Following each meeting of Dalhousie’s Board of Governors, Dal News highlights some of the presentations and decisions made.
The Board of Governors is responsible for the overall conduct, management, administration and control of the property, revenue, business and affairs of the university. It represents the interests of the university, carrying out its responsibilities through a stewardship role (delegating day-to-day management to the president and senior administration). Its membership currently includes three ex officio members (the president, chancellor and chair of Senate), eleven Order-in-Council members and additional representatives appointed by alumni, students, faculty and the Board itself.
The Board has six standing committees: Academic & Student Affairs; Capital Projects and Facilities; Community Affairs; Finance, Audit, Investment and Risk; Governance and Human Resources; and the Board Executive. While these committees meet regularly through the year, the Board as a whole meets five times a year between September and June.
Investment Committee Report – Fossil Fuel Investment Review
Dalhousie University’s Board of Governors voted Tuesday (Feb. 12) to adopt a Fossil Fuel Investment Review report from the university Investment Committee, including specific measures to broaden communication of Dal’s Environment, Social and Governance (ESG) investment practices and specific reinforcement of investment risk assessments related to climate change.
These include specific communication on Dalhousie’s ESG integration, more specific follow-up with investment fund managers around climate change risk, and formally signing onto the UN’s Principles for Responsible Investment.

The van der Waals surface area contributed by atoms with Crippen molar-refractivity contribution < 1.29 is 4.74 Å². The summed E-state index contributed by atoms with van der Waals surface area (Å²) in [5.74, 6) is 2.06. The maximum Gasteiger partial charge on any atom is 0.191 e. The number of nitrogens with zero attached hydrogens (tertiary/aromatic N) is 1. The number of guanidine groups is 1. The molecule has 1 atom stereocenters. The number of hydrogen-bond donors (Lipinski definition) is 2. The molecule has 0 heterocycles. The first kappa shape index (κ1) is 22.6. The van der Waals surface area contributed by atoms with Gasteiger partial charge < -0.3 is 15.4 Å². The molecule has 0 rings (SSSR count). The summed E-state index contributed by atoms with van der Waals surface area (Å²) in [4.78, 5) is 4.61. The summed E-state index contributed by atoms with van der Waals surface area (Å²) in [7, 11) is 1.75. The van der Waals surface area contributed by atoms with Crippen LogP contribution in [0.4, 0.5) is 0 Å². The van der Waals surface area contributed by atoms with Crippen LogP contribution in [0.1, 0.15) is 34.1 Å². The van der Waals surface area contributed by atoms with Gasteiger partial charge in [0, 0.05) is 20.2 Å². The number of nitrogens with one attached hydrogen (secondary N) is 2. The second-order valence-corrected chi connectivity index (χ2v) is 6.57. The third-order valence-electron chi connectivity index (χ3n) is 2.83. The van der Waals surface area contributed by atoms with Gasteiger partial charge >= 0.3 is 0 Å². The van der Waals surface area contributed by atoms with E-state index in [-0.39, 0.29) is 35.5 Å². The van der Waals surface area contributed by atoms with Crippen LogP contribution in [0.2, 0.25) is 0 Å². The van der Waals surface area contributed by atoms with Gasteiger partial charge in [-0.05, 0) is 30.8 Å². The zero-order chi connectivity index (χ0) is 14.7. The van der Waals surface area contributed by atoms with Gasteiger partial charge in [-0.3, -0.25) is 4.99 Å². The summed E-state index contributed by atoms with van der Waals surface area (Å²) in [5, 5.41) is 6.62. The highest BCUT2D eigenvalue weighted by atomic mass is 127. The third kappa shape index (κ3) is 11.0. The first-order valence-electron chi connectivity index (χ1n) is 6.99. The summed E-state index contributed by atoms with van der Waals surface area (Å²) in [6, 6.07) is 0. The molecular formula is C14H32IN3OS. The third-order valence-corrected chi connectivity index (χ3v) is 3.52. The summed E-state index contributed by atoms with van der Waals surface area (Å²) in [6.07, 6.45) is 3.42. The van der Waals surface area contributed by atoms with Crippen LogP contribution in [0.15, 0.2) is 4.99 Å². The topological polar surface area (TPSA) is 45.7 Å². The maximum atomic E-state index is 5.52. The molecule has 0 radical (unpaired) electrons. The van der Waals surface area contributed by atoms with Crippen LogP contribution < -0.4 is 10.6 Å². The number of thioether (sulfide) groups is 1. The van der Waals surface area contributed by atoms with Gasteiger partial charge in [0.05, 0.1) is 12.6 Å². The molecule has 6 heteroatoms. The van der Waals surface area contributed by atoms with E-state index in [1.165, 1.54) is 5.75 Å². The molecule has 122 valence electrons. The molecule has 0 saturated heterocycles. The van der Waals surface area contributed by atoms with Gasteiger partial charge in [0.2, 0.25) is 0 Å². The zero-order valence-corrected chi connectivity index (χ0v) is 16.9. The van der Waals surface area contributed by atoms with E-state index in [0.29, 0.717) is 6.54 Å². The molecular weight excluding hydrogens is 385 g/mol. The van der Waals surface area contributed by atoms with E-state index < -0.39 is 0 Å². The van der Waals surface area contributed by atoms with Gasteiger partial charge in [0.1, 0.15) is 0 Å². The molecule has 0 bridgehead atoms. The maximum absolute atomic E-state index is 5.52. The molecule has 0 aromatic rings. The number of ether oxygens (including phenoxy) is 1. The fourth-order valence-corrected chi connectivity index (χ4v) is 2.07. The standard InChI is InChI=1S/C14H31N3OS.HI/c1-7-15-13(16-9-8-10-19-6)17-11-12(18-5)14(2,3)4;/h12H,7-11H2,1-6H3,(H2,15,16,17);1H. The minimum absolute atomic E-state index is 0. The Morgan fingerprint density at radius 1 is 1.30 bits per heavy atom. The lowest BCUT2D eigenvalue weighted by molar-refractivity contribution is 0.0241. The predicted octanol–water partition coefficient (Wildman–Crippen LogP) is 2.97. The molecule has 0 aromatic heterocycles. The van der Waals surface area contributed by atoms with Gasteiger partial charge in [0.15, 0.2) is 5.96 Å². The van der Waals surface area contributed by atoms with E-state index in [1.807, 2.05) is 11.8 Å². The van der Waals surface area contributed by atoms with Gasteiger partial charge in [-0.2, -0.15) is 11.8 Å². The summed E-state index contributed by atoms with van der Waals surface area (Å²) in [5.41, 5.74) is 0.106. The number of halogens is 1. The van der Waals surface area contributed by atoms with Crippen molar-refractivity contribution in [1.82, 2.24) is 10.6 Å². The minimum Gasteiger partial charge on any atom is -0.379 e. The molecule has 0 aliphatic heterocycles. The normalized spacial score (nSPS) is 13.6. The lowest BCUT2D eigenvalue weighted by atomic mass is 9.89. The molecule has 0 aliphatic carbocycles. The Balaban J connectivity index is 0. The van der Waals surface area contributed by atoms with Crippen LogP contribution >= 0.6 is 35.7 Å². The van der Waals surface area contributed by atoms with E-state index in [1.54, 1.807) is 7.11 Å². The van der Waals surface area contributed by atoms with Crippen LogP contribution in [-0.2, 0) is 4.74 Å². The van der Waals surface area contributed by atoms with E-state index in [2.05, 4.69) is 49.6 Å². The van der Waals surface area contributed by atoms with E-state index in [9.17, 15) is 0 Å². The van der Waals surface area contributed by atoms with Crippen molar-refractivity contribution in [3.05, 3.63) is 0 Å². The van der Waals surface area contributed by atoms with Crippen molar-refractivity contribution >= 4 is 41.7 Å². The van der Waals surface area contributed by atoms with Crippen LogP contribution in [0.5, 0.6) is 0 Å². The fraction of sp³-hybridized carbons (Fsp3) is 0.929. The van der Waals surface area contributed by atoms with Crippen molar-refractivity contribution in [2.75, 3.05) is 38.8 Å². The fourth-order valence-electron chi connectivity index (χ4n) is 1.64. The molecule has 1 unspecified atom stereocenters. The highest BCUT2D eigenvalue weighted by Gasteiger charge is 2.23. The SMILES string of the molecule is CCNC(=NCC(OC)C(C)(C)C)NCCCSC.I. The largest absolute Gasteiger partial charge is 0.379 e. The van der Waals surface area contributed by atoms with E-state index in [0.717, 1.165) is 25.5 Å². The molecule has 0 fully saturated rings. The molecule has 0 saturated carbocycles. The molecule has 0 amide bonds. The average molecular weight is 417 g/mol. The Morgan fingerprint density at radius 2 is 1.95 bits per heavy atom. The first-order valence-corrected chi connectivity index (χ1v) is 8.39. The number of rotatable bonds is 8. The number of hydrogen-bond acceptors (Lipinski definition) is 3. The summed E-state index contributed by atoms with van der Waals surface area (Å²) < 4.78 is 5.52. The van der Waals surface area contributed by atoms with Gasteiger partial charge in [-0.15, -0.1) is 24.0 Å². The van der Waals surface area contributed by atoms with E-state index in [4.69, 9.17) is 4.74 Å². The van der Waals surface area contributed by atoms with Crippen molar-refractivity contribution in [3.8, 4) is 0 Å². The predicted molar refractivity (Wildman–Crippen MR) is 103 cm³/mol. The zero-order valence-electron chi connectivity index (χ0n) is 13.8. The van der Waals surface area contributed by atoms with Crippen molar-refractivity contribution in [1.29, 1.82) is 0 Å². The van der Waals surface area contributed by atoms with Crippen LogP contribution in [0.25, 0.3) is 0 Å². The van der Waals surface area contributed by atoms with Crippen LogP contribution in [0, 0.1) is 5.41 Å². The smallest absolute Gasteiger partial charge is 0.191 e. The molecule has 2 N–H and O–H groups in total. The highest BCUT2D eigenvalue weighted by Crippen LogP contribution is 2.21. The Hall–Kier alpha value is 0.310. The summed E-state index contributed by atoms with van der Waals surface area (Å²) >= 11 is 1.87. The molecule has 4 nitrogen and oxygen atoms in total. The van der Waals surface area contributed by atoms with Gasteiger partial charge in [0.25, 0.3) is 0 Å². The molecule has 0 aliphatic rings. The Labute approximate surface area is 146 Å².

For more on this item, read our accompanying Dal News story on the report.
Dalhousie 200th anniversary report
Catherine Bagnell Styles, assistant vice-president, Communications and Marketing, presented a report on the university’s 200th anniversary celebrations.
“We knew this was a really rare platform,” said Bagnell Styles, speaking to the opportunity Dal 200 represented. “It’s a reason to reach out, to look for ways to support and enhance our mission, and engage key audiences and communities.”
With events organized across the university, Dal’s 200th year included 150 different initiatives, including over 80 events — a wide mix of academic and non-academic activities that spanned all 13 faculties and engaged with students, faculty, staff, alumni and community. There were signature events like the Year of Belonging and the Belong Forums, faculty-based events (from theatre performances to guest lectures) and community-based engagements across the university.
“We wanted to be inclusive, not exclusive,” said Bagnell Styles. “We wanted this mix of academic and non-academic programing. We wanted to be integrated, innovation, fresh, engaging, thoughtful and fun.”
A few of the highlighted stats from Bagnell Styles’ presentation included:
- Audience attendance of over 38,000 (32,000 in-person attendees and another 6,400 online)
- Over 6,000 kms travelled during Dal’s Coast to Coast alumni tour
- 52 stories of achievement highlighted in the Dal Orginals series
- 5 new building openings
- 11 sponsors and in-kind partners
- The launch of the Viola Desmond Legacy Lecture, which thanks to carry-forward resources will be supported for up to four years.
Board Chair Larry Stordy saluted recent Board member achievements, including Sherry Porter being named to the Order of Canada.
In his first Board report, Interim President Peter MacKinnon shared insights from the recent meeting of the U15 group of research universities in Ottawa. He also highlighted the just-announced 3M Teaching Fellowship for Earth Sciences faculty member Anne-Marie Ryan.
DSU President Aaron Prosper discussed results from the DSU’s recent engagement survey. The first year for the survey, the goal was “to provide a benchmark on how we’re doing and ensure our planning reflects our members,” as Prosper explained. Some of the key insights in the survey is that respondents consider food insecurity and support for survivors of sexualized violence as key priorities for union services, and that they want the DSU to consider education cost and quality to be its largest advocacy priorities.
In its consent agenda, the Board approved the Senate Policy for Faculty Reviews of Academic Programs, as approved by Senate at its December 10 meeting.
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